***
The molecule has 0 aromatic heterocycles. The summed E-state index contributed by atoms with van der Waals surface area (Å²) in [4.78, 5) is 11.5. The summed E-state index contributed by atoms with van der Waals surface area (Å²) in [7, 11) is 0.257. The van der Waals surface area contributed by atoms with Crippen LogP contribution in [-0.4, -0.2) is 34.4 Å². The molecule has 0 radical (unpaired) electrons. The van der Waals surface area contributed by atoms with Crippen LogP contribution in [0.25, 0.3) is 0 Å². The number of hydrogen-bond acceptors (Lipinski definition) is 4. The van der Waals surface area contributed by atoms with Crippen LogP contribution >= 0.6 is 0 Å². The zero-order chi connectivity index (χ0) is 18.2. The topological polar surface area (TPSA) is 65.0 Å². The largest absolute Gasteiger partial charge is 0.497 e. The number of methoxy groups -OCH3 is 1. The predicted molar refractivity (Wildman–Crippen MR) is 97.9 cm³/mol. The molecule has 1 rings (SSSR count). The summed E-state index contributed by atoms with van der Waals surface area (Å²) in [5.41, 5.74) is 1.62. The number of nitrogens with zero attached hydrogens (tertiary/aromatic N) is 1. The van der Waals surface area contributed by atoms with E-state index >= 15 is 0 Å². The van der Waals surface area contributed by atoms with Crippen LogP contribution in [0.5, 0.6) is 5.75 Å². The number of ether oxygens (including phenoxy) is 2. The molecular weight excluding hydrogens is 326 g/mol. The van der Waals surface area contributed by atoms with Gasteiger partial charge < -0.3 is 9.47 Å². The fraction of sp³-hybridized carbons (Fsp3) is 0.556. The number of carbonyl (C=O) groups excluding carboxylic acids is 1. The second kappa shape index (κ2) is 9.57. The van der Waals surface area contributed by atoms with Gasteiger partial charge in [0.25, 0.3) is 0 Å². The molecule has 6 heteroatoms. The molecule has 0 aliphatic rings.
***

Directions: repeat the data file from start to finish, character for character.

The molecule has 0 aromatic heterocycles. The summed E-state index contributed by atoms with van der Waals surface area (Å²) in [4.78, 5) is 11.5. The summed E-state index contributed by atoms with van der Waals surface area (Å²) in [7, 11) is 0.257. The van der Waals surface area contributed by atoms with Crippen LogP contribution in [-0.4, -0.2) is 34.4 Å². The molecule has 0 radical (unpaired) electrons. The van der Waals surface area contributed by atoms with Crippen LogP contribution in [0.25, 0.3) is 0 Å². The number of hydrogen-bond acceptors (Lipinski definition) is 4. The van der Waals surface area contributed by atoms with Crippen LogP contribution >= 0.6 is 0 Å². The zero-order chi connectivity index (χ0) is 18.2. The topological polar surface area (TPSA) is 65.0 Å². The largest absolute Gasteiger partial charge is 0.497 e. The number of methoxy groups -OCH3 is 1. The predicted molar refractivity (Wildman–Crippen MR) is 97.9 cm³/mol. The molecule has 1 rings (SSSR count). The summed E-state index contributed by atoms with van der Waals surface area (Å²) in [5.41, 5.74) is 1.62. The number of nitrogens with zero attached hydrogens (tertiary/aromatic N) is 1. The van der Waals surface area contributed by atoms with E-state index >= 15 is 0 Å². The van der Waals surface area contributed by atoms with Crippen LogP contribution in [0.5, 0.6) is 5.75 Å². The number of ether oxygens (including phenoxy) is 2. The molecular weight excluding hydrogens is 326 g/mol. The van der Waals surface area contributed by atoms with Gasteiger partial charge < -0.3 is 9.47 Å². The fraction of sp³-hybridized carbons (Fsp3) is 0.556. The number of carbonyl (C=O) groups excluding carboxylic acids is 1. The second kappa shape index (κ2) is 9.57. The van der Waals surface area contributed by atoms with Gasteiger partial charge in [0.25, 0.3) is 0 Å². The molecule has 6 heteroatoms. The molecule has 0 aliphatic rings.